Comment by Keri Brooks — February 20, 2008 @ 4:31 pm

  3. Very foolish misconception. You would be INFINITELY better off running up a credit card balance than walking into a payday lending operation.

    Comment by Seth R. — February 20, 2008 @ 4:47 pm

  4. I don’t know why they’re prevalent in these areas, and I don’t know why they’re so frowned on by people who apparently have never lived on the edge. If a borrower pays off the loan at payday — and the vast majority do, according to reports — the fee is much, much less than, say, having your heat turned off and then having to pay a reconnect fee (and a deposit that you can’t spare). Payday loan places get a bad rap because fees are expressed in terms of interest; “honest” banks and “honorable” businesses like utilities and phone companies charge far, far higher rates, but escape the scorn because their fees are labeled “fees” instead of interest.

    Comment by Ardis Parshall — February 20, 2008 @ 6:16 pm

  5. Amazing – I think it might have to do with the keeping up with the Jones’ mentality in Utah. Most of my family and friends I know there live hand to mouth and, often, don’t have enough money so will occassionally use pawn shops or payday loan shops…

    Comment by Devyn — February 20, 2008 @ 6:42 pm

  6. The sucky thing about payday loans is when you get paid, you’re still broke.

    Comment by Susan M — February 20, 2008 @ 7:34 pm

  7. Ardis is right.

    Have you bounced a check at the bank lately? Your $35.00 check gets a bounced check fee of $35 or $40 depending on your bank and if you don’t put enough funds in your bank within so many days they charge you a daily fee of $8 per day or more. Figure that out on an APR basis, it makes the payday loans look cheap!

    It’s obviously a business niche that needs filling and there are business people who are more than willing to fill it. Don’t yell at the business, yell at the people who keep them open.

    Comment by Don — February 20, 2008 @ 7:36 pm

  8. I need to write faster. Don and Ardis beat me to it.

    The original post mentions APRs of 390% to 780%. Compare the APRs of a few other two-week “loans” of $100:
    –$50 NSF fee for hot check that you can cover before it’s resubmitted: 1300% APR
    –$100 NSF fee for hot check that you cannot cover before it’s resubmitted: 2600% APR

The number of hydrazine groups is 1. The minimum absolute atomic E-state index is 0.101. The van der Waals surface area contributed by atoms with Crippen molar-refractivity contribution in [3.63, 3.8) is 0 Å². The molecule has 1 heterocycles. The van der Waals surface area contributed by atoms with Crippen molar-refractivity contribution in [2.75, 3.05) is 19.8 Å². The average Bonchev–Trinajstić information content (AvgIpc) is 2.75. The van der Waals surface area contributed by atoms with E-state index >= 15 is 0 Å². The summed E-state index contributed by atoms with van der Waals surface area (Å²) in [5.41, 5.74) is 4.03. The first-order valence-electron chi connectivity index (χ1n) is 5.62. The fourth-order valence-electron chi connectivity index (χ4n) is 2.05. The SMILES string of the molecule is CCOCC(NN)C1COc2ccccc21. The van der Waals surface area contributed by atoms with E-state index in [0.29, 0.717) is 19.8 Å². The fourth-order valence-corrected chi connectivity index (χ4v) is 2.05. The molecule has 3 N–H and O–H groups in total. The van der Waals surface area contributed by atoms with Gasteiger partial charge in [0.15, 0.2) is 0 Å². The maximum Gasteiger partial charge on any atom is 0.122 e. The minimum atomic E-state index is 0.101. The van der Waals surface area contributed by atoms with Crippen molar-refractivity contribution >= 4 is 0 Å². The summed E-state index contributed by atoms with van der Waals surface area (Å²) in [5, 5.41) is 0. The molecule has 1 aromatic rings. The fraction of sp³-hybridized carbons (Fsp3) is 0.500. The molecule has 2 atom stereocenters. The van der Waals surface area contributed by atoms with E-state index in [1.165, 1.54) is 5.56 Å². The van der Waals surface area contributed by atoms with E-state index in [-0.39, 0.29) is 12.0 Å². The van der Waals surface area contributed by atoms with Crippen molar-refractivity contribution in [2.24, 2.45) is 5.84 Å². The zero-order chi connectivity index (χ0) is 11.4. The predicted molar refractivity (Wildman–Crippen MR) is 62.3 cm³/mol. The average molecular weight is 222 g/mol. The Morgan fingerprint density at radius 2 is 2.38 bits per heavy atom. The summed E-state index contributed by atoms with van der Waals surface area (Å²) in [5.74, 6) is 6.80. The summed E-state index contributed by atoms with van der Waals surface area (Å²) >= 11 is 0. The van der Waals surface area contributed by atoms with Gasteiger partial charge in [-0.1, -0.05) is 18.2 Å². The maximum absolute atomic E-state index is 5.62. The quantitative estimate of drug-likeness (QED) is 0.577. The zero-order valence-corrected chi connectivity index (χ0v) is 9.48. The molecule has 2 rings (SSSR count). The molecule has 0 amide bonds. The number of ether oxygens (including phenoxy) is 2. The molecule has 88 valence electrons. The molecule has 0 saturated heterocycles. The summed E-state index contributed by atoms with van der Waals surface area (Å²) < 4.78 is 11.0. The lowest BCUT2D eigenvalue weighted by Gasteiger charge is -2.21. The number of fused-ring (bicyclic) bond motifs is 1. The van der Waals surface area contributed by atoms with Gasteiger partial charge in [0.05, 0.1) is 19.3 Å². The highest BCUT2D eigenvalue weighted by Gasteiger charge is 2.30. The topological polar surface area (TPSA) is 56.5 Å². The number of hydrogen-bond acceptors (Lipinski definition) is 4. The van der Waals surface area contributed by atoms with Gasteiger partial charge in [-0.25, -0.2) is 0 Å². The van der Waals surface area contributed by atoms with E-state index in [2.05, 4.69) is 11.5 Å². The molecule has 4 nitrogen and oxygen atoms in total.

–$80 reconnect fee for phone bill: 2080% APR
    –$29 late fee for credit card bill: 754% APR + the possible increase in your interest rate + the interest accrued while your payment is delayed + plus the increased interest on future purchases due to your worsened credit rating (if you still have one to hurt)
    –The grand finale: $50 credit card bill + $50 phone bill: $100 NSF + $80 reconnect + $29 late fee == 5434% APR

    Payday loans are not an unqualified evil.

    Comment by Edje — February 20, 2008 @ 8:04 pm

  9. I need to write faster. Don and Ardis beat me to it.

    The original post mentions APRs of 390% to 780%. Compare the APRs of a few other two-week “loans” of $100:
    –$50 NSF fee for hot check that you can cover before it’s resubmitted: 1300% APR
    –$100 NSF fee for hot check that you cannot cover before it’s resubmitted: 2600% APR
    –$80 reconnect fee for phone bill: 2080% APR
    –$29 late fee for credit card bill: 754% APR + the possible increase in your interest rate + the interest accrued while your payment is delayed + plus the increased interest on future purchases due to your worsened credit rating (if you still have one to hurt)
    –The grand finale: $50 credit card bill + $50 phone bill: $100 NSF + $80 reconnect + $29 late fee == 5434% APR

    Payday loans are not an unqualified evil.

    Comment by Edje — February 20, 2008 @ 8:05 pm

  10. I don’t live in Utah so I don’t really know the dynamics there but where I do live (Mesa, AZ) seems to be pretty heavily populated with two groups, Mormons and illegal immigrants. I live in the older part of town (near the temple) and there are payday loan places on almost every corner. They are not just loan places but check-cashing and Western Union type businesses. When you have a great number of people who cannot get a bank account or credit card and/or they need to send money out of the country this is their only option. There is a huge need for them.

    So I guess you could pull up those stats and say that this heavily Mormon-populated area has a higher than average number of payday lenders. However, I do not think the two are related. I do recall reading a USA Today article several months ago (when Illegal Immigration was the hot topic) stating that Utah had a larger than average population of immigrants. I might be way off base here, but it is the first thought that came to my mind.

    Comment by Jill — February 20, 2008 @ 8:05 pm

  11. Sorry for the double-post (9-10). In the same vein… Seth R (3) says, “You would be INFINITELY better off running up a credit card balance than walking into a payday lending operation.”

    Credit cards might not be an option or might not be a wise option.